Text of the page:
Through all of this, however, is the fact that despite my deep fascination, I’m not like one of my favorite authors, Clive Cussler, who I freely admit, has always been a big inspiration for this series. I’m not about to embark on any expeditions out on the water. I’m not about to don a wet suit and dive on any sunken wrecks. I’m not even a great swimmer. I left that all behind in my younger years. I’m not even all that hot on ever taking a cruise!

If you ever expect (or expected me) to be one of those authors that’s paid a huge amount of cash to take elaborate trips and live the life of a deep diver or something, forget it! Never going to happen!

I’m strictly an admirer from a distance. Whenever I was young and ambitious enough to even consider trying something like that, I was serving Gods and country in the Air Force. In a way, I was already pre-researching what will be in some of the future novels, like Spanish and Turkish Gold etc. However, as for any ships and diving goes, that’s all through my research and armchair fascination, NOT real-life experience. Sea Hunt was a big help as well as countless documentaries that helped with the diving. Imagination is never far behind and a bit of science fiction as well.

All in the name of good fun.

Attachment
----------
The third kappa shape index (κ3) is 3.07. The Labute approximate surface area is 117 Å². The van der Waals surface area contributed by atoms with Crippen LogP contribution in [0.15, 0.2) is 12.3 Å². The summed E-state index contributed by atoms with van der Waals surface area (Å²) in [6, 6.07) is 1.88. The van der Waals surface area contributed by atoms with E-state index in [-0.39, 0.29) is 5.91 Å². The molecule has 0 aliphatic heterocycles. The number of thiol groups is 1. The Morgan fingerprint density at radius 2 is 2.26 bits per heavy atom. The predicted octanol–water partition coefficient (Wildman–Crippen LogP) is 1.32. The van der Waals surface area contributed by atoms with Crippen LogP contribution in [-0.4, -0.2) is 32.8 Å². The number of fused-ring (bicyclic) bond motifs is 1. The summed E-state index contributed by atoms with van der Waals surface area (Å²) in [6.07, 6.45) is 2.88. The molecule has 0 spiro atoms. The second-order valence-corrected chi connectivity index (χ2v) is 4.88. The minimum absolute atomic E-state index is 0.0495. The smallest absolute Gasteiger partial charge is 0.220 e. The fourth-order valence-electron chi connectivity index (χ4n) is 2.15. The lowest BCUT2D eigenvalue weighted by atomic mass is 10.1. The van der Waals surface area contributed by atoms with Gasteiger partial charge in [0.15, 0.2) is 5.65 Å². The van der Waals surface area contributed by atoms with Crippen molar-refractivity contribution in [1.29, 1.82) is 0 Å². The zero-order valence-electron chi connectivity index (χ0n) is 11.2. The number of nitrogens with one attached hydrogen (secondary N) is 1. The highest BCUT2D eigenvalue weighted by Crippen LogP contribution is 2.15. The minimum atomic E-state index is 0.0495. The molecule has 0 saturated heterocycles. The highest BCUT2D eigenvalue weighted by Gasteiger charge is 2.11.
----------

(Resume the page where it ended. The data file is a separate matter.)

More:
The diving suit Detach and crew uses is a unique and complicated device. With a hard outer shell and armadillo-like joints for the arms and legs, it’s a fully self-enclosed unit. It allows the diver to descent to extreme depths, has a re-breather system, and is pressurized so there’s no decompression when the diver surfaces. It also has a series of jets that stabilizes it in some pretty stiff currents, up to a point. The helmet has a sophisticated sound system and Head Up Displays with multiple screens, easily manipulated by the diver. Speaking of the diver, the experience is like diving naked once in the water. To accomplish all this, the suit is powered by one of Ruby’s cold fusion power packs, located on the back. Because of this, sometimes the temperature in the suit can get a bit uncomfortable, though that also depends on the outside water temperature. There’s also a technical issue with one of the depth sensors that has been plaguing the suit since the first design. The suit is a marvel to behold, though not perfect.



Another feature about the diving suit, and in fact, for all of their underwater operations in Detach’s world is the special underwater lights. Ruby Fenner has designed special filters “tuned” to the sediment or crud found in the particular water they’re diving in. Through experiments in her lab, she’s figured the best color that cuts through the sediment to see clearly. While this sounds almost impossible and against physics, there’s some parts within the realm of possibility. I got the inspiration partially from fog lamps, plus the night lights such as LED lighting that’s slowly replacing mercury vapor street lights around the country. It’s not only a matter of directing the beam in the right direction, but also the hue or light frequency makes it easier to see at night. This is critical for skyglow at night and for amateur astronomers. Also, car headlights and the frequency makes a big difference when not only driving but oncoming beams. Also, just think about when you go to buy fluorescent bulbs at the local hardware store. Ever notice there are different light tones based on which room?